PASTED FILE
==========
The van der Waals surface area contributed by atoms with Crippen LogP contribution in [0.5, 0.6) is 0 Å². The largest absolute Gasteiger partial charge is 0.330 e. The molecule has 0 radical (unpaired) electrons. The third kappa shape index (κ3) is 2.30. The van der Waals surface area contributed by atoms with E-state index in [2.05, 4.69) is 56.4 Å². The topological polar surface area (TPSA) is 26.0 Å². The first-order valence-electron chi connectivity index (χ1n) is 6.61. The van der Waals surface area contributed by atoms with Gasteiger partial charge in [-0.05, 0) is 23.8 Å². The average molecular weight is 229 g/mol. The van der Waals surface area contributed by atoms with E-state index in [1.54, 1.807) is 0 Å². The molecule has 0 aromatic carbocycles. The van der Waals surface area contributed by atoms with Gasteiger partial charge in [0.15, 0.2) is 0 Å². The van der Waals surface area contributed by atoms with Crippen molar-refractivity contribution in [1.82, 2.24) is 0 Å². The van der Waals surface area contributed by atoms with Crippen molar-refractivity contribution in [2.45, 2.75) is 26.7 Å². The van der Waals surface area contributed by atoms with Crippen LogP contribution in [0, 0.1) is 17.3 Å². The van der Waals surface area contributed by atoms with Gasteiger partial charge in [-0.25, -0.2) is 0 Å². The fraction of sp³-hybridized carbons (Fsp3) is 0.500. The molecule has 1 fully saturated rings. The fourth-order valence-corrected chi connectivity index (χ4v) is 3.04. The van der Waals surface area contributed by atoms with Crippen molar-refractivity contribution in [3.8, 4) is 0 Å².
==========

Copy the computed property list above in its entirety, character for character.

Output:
The van der Waals surface area contributed by atoms with Crippen LogP contribution in [0.5, 0.6) is 0 Å². The largest absolute Gasteiger partial charge is 0.330 e. The molecule has 0 radical (unpaired) electrons. The third kappa shape index (κ3) is 2.30. The van der Waals surface area contributed by atoms with E-state index in [2.05, 4.69) is 56.4 Å². The topological polar surface area (TPSA) is 26.0 Å². The first-order valence-electron chi connectivity index (χ1n) is 6.61. The van der Waals surface area contributed by atoms with Gasteiger partial charge in [-0.05, 0) is 23.8 Å². The average molecular weight is 229 g/mol. The van der Waals surface area contributed by atoms with E-state index in [1.54, 1.807) is 0 Å². The molecule has 0 aromatic carbocycles. The van der Waals surface area contributed by atoms with Gasteiger partial charge in [0.15, 0.2) is 0 Å². The van der Waals surface area contributed by atoms with Crippen molar-refractivity contribution in [1.82, 2.24) is 0 Å². The van der Waals surface area contributed by atoms with Crippen molar-refractivity contribution in [2.45, 2.75) is 26.7 Å². The van der Waals surface area contributed by atoms with Crippen LogP contribution in [0, 0.1) is 17.3 Å². The van der Waals surface area contributed by atoms with Gasteiger partial charge in [-0.25, -0.2) is 0 Å². The fraction of sp³-hybridized carbons (Fsp3) is 0.500. The molecule has 1 fully saturated rings. The fourth-order valence-corrected chi connectivity index (χ4v) is 3.04. The van der Waals surface area contributed by atoms with Crippen molar-refractivity contribution in [3.8, 4) is 0 Å².